A set of broken stones covered with etchings of lines and squares, discovered at a 5,000-year-old sacred site in Denmark, may be some of humankind’s earliest maps, according to archaeologists. The researchers think the inscribed stones are symbolic maps of local landscapes, and were perhaps used in rituals by Stone Age farmers who hoped to magically influence the sun and the fertility of their farmlands. Fragments of 10 of the “map stones” or “landscape stones” were found in June, during excavations of a round, earth-walled enclosure at the Vasagard archaeological site on Bornholm, a Danish island in the Baltic Sea. Excavations of the enclosure since the 1990s have found hundreds of broken flat stones inscribed with patterns of radiating straight lines, called “sun stones” or “solar stones” (“solsten” in Danish). Archaeologists have said these artifacts are likely from the rituals of a Neolithic sun-worshipping religion that existed about 5,000 years ago. But the map stones are inscribed with squares and lines that look like fields, fences and plants, said archaeologist Flemming Kaul, the curator and senior researcher in prehistory at the National Museum of Denmark. “There was one particular stone that seems to be rather complicated, and we all agree that it looks like some sort of a map — not a map in our modern sense, but a stylized map,” Kaul told Live Science. “And I could see some similarities with rock carvings from the Alps in northern Italy, dated to the same period of time, which are interpreted as symbolic landscapes — and that is what I believe we have found now.” The most detailed of the newly discovered map stones went on display in October at the Moesgaard Museum in Aarhus, Denmark. It measures about 2 inches across, and has been broken into three pieces. One triangular piece has not yet been found, the researchers said. “That is one that seems to be very complex, with different sorts of fields, and something which looks like plants, which could be a symbol for a crop like barley, and other details that look like fences,” Kaul said. “And it’s fascinating that even though it’s so small, you can certainly see that these patterns have been very deliberately made.” Kaul said the stone was probably crushed during an ancient ritual, like what the researchers saw with many sun stones also found at the site. The pieces were then deposited in the rings of ditches that surround the sacred enclosure sometime between 2900 B.C. and 2700 B.C., according to the archaeologists.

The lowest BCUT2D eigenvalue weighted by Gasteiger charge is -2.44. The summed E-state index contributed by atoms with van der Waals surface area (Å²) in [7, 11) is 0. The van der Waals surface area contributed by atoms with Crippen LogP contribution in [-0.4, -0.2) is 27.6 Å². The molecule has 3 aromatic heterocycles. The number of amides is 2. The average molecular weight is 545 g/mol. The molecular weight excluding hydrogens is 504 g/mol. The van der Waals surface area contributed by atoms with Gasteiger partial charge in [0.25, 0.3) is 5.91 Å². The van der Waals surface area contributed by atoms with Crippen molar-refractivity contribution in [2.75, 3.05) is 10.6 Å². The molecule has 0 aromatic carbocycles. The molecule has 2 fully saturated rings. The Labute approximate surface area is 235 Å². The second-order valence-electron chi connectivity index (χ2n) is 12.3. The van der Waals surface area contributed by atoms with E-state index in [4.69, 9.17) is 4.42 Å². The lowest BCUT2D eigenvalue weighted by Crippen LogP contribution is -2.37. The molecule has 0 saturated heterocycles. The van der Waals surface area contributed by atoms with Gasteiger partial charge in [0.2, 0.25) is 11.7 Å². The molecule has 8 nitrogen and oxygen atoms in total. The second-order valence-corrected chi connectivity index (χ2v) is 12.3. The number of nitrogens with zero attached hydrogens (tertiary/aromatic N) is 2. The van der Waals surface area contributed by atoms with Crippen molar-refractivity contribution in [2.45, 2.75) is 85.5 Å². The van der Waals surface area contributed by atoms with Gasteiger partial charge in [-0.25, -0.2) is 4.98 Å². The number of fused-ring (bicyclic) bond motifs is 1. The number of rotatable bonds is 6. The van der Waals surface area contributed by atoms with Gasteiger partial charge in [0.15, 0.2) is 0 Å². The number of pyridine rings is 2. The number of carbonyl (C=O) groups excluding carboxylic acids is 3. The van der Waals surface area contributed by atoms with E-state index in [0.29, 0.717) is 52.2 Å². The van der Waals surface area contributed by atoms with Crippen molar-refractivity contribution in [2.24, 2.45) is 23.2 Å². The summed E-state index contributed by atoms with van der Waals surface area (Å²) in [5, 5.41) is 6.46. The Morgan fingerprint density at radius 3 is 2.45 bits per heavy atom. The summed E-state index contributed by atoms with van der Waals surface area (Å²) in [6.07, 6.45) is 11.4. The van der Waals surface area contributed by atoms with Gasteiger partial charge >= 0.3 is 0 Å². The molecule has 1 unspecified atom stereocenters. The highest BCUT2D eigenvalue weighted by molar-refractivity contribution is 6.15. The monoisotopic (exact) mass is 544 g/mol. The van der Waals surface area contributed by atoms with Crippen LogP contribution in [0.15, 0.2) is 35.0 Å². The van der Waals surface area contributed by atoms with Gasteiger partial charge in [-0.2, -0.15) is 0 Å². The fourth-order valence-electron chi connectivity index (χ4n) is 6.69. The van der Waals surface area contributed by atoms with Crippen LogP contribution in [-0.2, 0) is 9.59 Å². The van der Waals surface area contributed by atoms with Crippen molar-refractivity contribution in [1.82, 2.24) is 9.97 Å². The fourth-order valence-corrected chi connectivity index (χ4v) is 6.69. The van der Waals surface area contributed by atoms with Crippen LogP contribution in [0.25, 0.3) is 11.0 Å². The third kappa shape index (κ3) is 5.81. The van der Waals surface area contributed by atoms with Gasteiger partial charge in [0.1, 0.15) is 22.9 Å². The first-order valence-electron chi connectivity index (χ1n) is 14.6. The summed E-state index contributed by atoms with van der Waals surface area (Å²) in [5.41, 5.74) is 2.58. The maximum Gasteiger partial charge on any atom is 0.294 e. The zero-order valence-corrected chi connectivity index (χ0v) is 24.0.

Fascinating!! To see a photo of these broken stones, and to read the rest of the article, click on the text above. 🙂